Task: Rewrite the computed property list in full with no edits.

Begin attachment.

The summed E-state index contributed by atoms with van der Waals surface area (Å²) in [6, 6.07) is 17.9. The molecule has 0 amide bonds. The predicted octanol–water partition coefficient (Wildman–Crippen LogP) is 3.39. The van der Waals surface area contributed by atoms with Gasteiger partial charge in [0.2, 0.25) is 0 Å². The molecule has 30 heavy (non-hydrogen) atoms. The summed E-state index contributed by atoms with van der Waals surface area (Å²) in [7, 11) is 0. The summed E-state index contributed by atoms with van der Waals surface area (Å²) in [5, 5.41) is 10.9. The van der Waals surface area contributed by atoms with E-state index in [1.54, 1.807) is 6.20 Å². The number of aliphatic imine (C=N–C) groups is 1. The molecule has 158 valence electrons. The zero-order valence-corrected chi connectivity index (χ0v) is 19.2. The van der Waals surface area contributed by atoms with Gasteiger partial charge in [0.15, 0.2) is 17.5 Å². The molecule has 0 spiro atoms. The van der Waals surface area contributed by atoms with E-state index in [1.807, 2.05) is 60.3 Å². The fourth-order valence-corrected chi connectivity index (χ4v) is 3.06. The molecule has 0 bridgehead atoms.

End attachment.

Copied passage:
The summed E-state index contributed by atoms with van der Waals surface area (Å²) in [6, 6.07) is 17.9. The molecule has 0 amide bonds. The predicted octanol–water partition coefficient (Wildman–Crippen LogP) is 3.39. The van der Waals surface area contributed by atoms with Gasteiger partial charge in [0.2, 0.25) is 0 Å². The molecule has 30 heavy (non-hydrogen) atoms. The summed E-state index contributed by atoms with van der Waals surface area (Å²) in [7, 11) is 0. The summed E-state index contributed by atoms with van der Waals surface area (Å²) in [5, 5.41) is 10.9. The van der Waals surface area contributed by atoms with E-state index in [1.54, 1.807) is 6.20 Å². The number of aliphatic imine (C=N–C) groups is 1. The molecule has 158 valence electrons. The zero-order valence-corrected chi connectivity index (χ0v) is 19.2. The van der Waals surface area contributed by atoms with Gasteiger partial charge in [0.15, 0.2) is 17.5 Å². The molecule has 0 spiro atoms. The van der Waals surface area contributed by atoms with E-state index in [1.807, 2.05) is 60.3 Å². The fourth-order valence-corrected chi connectivity index (χ4v) is 3.06. The molecule has 0 bridgehead atoms.